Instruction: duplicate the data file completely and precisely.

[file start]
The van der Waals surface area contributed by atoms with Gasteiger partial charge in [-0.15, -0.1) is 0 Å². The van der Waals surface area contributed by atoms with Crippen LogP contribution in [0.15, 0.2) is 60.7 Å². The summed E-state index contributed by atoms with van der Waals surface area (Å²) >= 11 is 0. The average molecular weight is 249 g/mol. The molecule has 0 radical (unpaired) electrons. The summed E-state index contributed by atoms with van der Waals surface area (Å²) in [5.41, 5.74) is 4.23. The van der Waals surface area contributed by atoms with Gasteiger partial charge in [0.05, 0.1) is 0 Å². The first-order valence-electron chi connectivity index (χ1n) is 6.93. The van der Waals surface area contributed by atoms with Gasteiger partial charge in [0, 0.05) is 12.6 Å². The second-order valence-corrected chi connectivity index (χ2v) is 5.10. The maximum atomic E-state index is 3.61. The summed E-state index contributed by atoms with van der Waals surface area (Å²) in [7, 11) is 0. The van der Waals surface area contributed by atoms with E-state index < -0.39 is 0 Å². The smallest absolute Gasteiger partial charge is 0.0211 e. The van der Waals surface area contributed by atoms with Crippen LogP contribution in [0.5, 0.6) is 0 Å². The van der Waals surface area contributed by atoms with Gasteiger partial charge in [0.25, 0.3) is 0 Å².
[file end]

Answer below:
The van der Waals surface area contributed by atoms with Gasteiger partial charge in [-0.15, -0.1) is 0 Å². The van der Waals surface area contributed by atoms with Crippen LogP contribution in [0.15, 0.2) is 60.7 Å². The summed E-state index contributed by atoms with van der Waals surface area (Å²) >= 11 is 0. The average molecular weight is 249 g/mol. The molecule has 0 radical (unpaired) electrons. The summed E-state index contributed by atoms with van der Waals surface area (Å²) in [5.41, 5.74) is 4.23. The van der Waals surface area contributed by atoms with Gasteiger partial charge in [0.05, 0.1) is 0 Å². The first-order valence-electron chi connectivity index (χ1n) is 6.93. The van der Waals surface area contributed by atoms with Gasteiger partial charge in [0, 0.05) is 12.6 Å². The second-order valence-corrected chi connectivity index (χ2v) is 5.10. The maximum atomic E-state index is 3.61. The summed E-state index contributed by atoms with van der Waals surface area (Å²) in [7, 11) is 0. The van der Waals surface area contributed by atoms with E-state index < -0.39 is 0 Å². The smallest absolute Gasteiger partial charge is 0.0211 e. The van der Waals surface area contributed by atoms with Crippen LogP contribution in [0.5, 0.6) is 0 Å². The van der Waals surface area contributed by atoms with Gasteiger partial charge in [0.25, 0.3) is 0 Å².